There's a reason for that. Lots of players don't like to deal with language issues. That said, I like some of your ideas below! (Fair warning, my bachelor's was in linguistics.)
Some fun uses of language I've seen in play:

A character proficient in Goblin, Orc, or Draconic can spy on enemies and hear about their tactics.
Characters proficient in the same language can have private conversations in front of NPCs.
Clues to solving traps or puzzles in an obscure language one character speaks.
I've seen, used, and had great fun with, all of these.
What are some ways to make Languages more fun in D&D?

One idea might be to make language more Regional. Having different languages for different geographic or political areas could help a character's languages connect more with their background and journeys.
This is a bit vague. D&D is stingy about granting languages, so I can see this approach running into trouble. (See below about dialects.)
Another idea would be to replace Common with Pidgin. All characters can understand and speak Pidgin, but when relying on it they suffer disadvantage to Charisma checks. This would provide a reward for characters who speak the language of the NPCs they are interacting with.
I like this! Getting into the details about how language & dialect help or confound communication is a snarly thicket, but this is a manageable high-level way to encourage use of languages.
Language families could be fun. Maybe the languages could be organized into three-to-five families. If you are proficient with one language in the family, then you can understand the basics of the other languages (making Charisma or Insight Checks with disadvantage, say) and read text in the other languages if you take ten minutes.
Languages are more or less by definition not mutually intelligible (again, it's complicated). Dialects, on the other hand, are mutually intelligible—especially neighboring dialects. Plus, you can use dialects & accents as clues to identify the cultural origins and possible allegiances of particular characters. It might take special training—such as, say, a degree in linguistics—for a character to be able to recognize many dialects, or even whole languages, of course, but a character from a particular area should at least be able to recognize languages & dialects they would have heard regularly. That's getting to be a fair amount to keep track of though.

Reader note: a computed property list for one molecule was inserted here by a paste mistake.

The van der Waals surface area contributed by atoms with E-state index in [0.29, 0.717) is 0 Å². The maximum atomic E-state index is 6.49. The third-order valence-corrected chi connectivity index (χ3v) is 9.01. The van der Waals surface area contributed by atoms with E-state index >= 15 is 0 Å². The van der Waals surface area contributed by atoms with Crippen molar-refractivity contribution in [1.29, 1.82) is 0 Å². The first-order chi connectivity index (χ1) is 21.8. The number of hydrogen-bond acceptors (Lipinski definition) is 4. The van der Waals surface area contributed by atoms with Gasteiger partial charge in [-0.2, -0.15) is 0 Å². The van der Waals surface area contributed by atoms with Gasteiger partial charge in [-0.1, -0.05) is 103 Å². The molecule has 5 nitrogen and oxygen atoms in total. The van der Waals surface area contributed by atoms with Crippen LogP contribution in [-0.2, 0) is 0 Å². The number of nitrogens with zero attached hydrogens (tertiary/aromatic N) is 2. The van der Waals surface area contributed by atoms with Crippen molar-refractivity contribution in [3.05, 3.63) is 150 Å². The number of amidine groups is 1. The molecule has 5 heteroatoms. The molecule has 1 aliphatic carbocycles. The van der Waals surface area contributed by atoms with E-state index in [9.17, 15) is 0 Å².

One crazy idea could be that proficiency in a language allows your character to think in new ways. Maybe proficiency in some archaic languages unlock Cantrips, or Ritual spells? Or spellcasters who cast using Celestial can heal more, and spellcasters who cast using Infernal or Abyssal deal more fire damage?
Not so crazy! Have you seen Arrival, or read the short story it's based on (Story of Your Life)?
 

Tonguez

A suffusion of yellow
Yeah the Pidgin idea is good - Common is a trade language that can be used in the market to buy stuff but does not carry more complex ideas or subtleties of meaning especially when used across races/cultures.

If you really want to impress someone, or read an ancient tomb you will need a proper language to do so. Trying to speak to the local Elf Lord using common will have you frowned upon as uncouth, theres even a chance that you will be misunderstood
 

niklinna

učim hrvatski
If you really want to impress someone, or read an ancient tomb you will need a proper language to do so. Trying to speak to the local Elf Lord using common will have you frowned upon as uncouth, theres even a chance that you will be misunderstood
Why would a noble even stoop to learning a language of rough commerce, after all? They have servants for that sort of thing.